That means the companies represented are in general ones with the low retail prices. Of course, the hall was, as always, dominated by two front-row dueling fortresses – walled-in kingdoms with one belonging to Kettler and one to Icon (known as "Aicon" in Europe). Tunturi also made an impressive showing, partly forced into that since its distributor Bremshey had gone bankrupt and the company wanted to make clear it was still around. Hammer had a moderate booth, and SportsArt (Asia) had a small showing. In the third row back behind Kettler and Hammer in a wide-open and welcoming booth was Style Fitness with Horizon, Vision and Matrix equipment, with both Kettler and Icon watching its every move carefully as it swipes market share, as we hear it. Others included York Worldwide, Andy Fitness, Inno-fit, Powerbreathe, Daum, Sportline and Water Rower.

The problem is the image that happens after about half-way back in the hall – rows of booth spaces are lined with cheap-o bikes and itsy-bitsy treadmills that mostly all look the same from booth-to-booth. Here and there you also find toys and sports awards, oddly placed in the fitness hall.

"Generally ispo seems to only attract exhibitors selling to the mass market and sporting goods buying associations," said one attendee, who pointed out that the market is still young, with only about 20-30 retailers in Germany that would count as specialty and no more than about 100 in Europe.  

After the first row in the fitness hall, the energy dies quickly – no central area to gather as in other halls. No lectures, no music, no product demos, no awards, just dead space. And with the Kettler-Aicon/Icon walls taking over the first row as a visitor enters the hall, there is a less-than-inviting look and feel to the front of the hall.

Aicon/Icon showed its interactive iFit equipment. Kettler made a lot of noise with some higher-end product and an announcement of great steps to come (see SNEWS® story, Feb. 7, "Kettler introduces revamped product lines for multi-channel onslaught"). Hammer continued to tout its Nordic walking treadmill that has a separately moving belt on each side for a user to plant poles. Reebok had its equipment but in the running hall with the rest of its clothes, shoes and poles.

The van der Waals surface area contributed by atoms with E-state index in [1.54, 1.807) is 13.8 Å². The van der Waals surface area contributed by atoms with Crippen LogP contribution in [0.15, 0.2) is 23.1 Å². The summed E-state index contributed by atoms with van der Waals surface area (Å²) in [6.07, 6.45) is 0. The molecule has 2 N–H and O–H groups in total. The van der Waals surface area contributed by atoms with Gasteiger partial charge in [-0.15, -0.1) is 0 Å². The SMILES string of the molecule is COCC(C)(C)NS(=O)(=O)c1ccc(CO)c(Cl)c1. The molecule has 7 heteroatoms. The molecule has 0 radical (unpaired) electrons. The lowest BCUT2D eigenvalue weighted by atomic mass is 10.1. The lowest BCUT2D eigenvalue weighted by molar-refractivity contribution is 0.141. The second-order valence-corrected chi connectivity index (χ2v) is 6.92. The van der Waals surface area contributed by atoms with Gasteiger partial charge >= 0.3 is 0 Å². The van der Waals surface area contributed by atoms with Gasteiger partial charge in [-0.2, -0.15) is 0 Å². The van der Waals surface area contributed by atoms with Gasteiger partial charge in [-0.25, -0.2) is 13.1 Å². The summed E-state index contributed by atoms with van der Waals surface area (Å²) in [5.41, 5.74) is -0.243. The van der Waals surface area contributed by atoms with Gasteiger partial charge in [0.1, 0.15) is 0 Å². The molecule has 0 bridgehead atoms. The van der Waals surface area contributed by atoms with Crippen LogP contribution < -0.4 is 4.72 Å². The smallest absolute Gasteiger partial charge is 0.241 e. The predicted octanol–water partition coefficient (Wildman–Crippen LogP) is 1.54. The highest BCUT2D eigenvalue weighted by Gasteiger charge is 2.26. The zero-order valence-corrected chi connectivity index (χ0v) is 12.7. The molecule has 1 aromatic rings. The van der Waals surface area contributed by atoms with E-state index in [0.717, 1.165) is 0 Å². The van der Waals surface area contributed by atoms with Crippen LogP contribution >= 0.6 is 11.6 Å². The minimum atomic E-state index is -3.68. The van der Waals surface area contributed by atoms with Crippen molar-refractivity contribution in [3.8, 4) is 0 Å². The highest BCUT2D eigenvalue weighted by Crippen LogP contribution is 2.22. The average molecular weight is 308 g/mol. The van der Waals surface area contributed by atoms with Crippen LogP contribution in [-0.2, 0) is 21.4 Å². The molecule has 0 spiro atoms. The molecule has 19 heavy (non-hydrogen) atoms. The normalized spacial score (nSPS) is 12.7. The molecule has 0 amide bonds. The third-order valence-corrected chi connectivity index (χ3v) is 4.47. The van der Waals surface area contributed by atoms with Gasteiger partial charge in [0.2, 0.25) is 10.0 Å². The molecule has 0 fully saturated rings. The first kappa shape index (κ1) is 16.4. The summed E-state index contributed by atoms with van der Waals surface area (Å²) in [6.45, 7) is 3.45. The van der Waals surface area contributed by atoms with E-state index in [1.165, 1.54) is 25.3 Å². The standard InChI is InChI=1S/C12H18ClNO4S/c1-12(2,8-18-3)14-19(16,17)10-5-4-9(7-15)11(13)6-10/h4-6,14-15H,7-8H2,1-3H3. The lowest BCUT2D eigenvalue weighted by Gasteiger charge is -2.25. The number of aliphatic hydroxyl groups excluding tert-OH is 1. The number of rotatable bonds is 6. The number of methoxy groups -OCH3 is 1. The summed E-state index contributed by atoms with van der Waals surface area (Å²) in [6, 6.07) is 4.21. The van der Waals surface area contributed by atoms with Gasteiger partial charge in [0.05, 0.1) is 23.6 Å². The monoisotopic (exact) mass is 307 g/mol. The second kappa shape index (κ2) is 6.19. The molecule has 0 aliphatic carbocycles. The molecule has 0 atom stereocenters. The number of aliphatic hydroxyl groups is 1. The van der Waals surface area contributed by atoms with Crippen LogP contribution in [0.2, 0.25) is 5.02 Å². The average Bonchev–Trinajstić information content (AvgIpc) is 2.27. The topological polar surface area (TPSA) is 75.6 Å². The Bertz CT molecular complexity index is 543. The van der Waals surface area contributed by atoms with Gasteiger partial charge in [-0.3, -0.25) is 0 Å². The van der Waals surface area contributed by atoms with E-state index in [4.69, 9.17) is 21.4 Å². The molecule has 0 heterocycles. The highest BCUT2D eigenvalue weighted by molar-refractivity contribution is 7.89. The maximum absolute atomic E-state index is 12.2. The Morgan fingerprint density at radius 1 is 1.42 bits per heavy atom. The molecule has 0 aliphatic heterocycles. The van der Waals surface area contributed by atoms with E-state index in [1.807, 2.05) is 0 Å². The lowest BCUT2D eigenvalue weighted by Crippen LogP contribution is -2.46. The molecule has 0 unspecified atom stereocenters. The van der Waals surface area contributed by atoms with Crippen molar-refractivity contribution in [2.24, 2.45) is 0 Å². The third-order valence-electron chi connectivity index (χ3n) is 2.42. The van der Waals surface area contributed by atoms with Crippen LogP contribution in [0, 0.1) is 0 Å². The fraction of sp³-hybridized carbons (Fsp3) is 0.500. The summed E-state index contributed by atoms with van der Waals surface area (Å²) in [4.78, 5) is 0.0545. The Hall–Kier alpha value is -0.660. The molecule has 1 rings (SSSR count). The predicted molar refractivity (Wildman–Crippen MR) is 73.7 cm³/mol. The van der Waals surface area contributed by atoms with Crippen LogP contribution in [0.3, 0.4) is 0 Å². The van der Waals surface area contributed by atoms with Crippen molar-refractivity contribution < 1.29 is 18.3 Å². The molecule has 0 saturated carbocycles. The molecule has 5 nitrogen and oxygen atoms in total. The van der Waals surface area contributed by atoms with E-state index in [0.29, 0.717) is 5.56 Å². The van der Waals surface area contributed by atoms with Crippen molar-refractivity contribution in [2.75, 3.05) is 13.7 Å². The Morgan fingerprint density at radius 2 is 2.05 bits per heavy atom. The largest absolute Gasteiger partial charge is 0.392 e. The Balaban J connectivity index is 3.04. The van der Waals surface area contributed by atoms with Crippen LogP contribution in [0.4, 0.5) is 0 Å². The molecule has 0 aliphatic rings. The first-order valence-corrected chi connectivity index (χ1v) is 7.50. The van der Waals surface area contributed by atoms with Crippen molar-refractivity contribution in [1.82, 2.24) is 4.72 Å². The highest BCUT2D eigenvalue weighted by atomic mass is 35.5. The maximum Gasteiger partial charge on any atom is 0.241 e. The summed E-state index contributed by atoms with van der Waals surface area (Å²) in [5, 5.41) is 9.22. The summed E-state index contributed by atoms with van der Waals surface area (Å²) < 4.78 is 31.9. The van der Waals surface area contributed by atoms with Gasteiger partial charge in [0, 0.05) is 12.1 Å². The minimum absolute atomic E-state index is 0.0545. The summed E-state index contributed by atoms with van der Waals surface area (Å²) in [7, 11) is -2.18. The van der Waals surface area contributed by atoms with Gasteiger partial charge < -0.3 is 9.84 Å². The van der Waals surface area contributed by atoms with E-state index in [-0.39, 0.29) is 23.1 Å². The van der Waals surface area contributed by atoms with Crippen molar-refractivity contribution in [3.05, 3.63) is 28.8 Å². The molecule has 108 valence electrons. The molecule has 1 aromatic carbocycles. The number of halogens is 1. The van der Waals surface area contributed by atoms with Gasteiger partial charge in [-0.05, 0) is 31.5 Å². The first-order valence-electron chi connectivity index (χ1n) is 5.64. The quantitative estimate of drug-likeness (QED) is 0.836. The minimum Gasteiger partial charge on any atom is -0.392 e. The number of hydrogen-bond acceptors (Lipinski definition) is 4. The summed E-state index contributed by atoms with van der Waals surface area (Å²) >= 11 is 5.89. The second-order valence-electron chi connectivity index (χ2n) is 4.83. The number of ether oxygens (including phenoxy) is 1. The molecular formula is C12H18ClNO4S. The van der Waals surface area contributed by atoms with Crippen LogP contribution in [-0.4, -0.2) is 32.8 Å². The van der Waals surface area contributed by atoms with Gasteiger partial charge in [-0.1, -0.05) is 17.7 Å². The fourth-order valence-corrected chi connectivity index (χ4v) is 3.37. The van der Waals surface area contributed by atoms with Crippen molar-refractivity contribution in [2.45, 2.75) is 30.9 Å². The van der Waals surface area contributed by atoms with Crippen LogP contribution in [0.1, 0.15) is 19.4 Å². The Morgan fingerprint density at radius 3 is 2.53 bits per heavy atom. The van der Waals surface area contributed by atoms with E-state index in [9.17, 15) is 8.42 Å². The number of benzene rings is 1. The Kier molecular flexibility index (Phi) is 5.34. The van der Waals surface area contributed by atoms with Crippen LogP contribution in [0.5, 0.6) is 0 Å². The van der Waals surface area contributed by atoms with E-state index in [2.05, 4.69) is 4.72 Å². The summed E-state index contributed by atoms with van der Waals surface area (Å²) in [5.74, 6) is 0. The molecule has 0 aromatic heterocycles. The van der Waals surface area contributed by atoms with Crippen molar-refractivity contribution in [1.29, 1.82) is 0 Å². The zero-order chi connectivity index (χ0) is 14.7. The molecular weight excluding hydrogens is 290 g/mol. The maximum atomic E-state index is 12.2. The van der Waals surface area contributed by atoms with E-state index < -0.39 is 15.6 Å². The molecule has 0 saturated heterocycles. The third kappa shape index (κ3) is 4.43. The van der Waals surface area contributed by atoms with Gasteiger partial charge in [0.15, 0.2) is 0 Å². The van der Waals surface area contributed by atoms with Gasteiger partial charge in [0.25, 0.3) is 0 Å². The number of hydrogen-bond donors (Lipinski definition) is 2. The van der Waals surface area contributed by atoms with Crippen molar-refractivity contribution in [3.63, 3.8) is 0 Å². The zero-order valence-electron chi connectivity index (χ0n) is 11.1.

One long-time European fitness insider told SNEWS®, "I didn't see any innovations and I continue being disappointed that the fitness industry is not able to put itself into a better light."

Others have pointed out that price – the lowest – has become the driving force in selling fitness for many retailers, with constant specials giving consumers the idea that any equipment should be dirt cheap.

In addition, pointed out Ulfert Boehme, managing director for Style Fitness in Germany, the highest unemployment to hit the country in a long time means that "luxury" items like fitness equipment are the first to go.

Nevertheless, the quality of equipment – despite what is seen in such a large section of the fitness hall – has continued to go up with very decent treadmills now available for under Euro 1,000 (about USD $1,300, depending on the dollar's current exchange rate), several say.

Despite the atmosphere in the fitness hall, the ispo show in general rocked (see SNEWS® story, Feb. 21, "Germany's ispo show cutting edge, uses marketing savvy to add global pizzazz"). That didn't preclude some fitness exhibitors from having a good show: On the heels of its announcements of bigger and better equipment, Kettler was all smiles and non-stop traffic. Style fitness (Johnson brands) may have looked somewhat quiet, but the upstairs meeting room was constantly busy.

"The show was outstanding," Boehme told SNEWS®, "way beyond our expectations. We assumed our competitors would make a big showing, and they did. But the quantity and quality of the meetings we had all four days was incredibly good."